Everything Pablo Picasso: Art & Life

Pablo Picasso facts

Pablo was a force of nature. His work has impacted much of the creative art we see today and has inspired everyday people like you and me. If you are curious about Pablo Picasso’s art style or the famous abstract art Picasso has created, keep reading this quick Pablo Picasso biography!

Important Questions: Pablo Picasso Facts

Who Was Pablo Picasso?

He was a multi-faceted artist that held a great influence in the last century and beyond. He did it all. Painting of course, but also writing, ceramics, and more. There is no visual art medium he didn’t touch or impact. He explored many art styles. His work is highly celebrated and holds great value even now. His works are accessible to the masses and speak to many types of people and cultures.

When Was Pablo Picasso Born?

He was born in 1881 on the 25th of October. What was the great Pablo Picasso’s full name? We dare you to google it. It is crazy long. Almost too long to type!

What Were His Beliefs?

Picasso was raised Catholic, however later identified as an atheist. This is a common realization and shift for many artists. His lack of religion influenced his approach to artwork. It allowed for the ability to be more open and unfiltered which made for his Pablo Picasso art style.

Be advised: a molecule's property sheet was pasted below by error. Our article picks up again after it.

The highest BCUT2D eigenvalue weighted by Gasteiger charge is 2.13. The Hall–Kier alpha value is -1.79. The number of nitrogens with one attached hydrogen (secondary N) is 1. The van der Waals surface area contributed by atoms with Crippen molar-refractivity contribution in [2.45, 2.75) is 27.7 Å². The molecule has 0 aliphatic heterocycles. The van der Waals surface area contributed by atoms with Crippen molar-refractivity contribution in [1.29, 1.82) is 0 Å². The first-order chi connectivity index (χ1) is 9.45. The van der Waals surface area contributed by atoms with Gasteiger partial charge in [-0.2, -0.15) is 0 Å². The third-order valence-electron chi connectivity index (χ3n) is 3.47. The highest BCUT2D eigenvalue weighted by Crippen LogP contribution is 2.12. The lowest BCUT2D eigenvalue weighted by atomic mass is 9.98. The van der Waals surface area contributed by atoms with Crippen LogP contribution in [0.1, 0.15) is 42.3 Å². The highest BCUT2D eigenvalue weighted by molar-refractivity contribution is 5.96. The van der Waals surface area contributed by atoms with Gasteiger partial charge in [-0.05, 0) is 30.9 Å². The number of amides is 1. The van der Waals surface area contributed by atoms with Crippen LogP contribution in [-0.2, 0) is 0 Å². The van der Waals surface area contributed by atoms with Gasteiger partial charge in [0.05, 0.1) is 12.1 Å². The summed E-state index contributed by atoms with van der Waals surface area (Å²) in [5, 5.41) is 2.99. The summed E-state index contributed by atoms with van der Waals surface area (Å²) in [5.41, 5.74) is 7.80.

Where Is Pablo Picasso From?

He was originally from Málaga in Andalusia, Spain.

Where Did He Study?

Pablo Picasso Life

As a Spaniard, he attended the best schools available in both Barcelona and Madrid. His father even taught him at one of the schools. This was Spain’s top art school of his generation. Following his studies, he honed in on his own Picasso art style. He used influences from his father, school, and his own creative power to generate meaningful work down the line.

When Did He Move?

Picasso first visited Paris in 1900 and spent much of his time in France following the trip. In the beginning, he struggled with money and experienced poverty. He soon after developed a reputation for his signature Picasso Art style in Spain, France, and the rest of Europe. He always held a special place in his heart for France, even when he returned home.

When Did Picasso Die?

After 92 years of art and life, the artist passed away in 1973 in France. During his long and full life, he endured two world wars and had a family he loved. The course of his life was one of the great waves of hardship, creativity, and passion.

Pablo Picasso Periods

This man weaved in and out of many artful approaches during his influence. These styles were influenced by his age, surroundings, art movements, and even his own personal life. Picasso’s versatility is one of his most special qualities and it is exemplified through his work over the decades. He managed to stay both relevant and singular in his approaches. Here are a few of the best Pablo Picasso periods post-impressionism!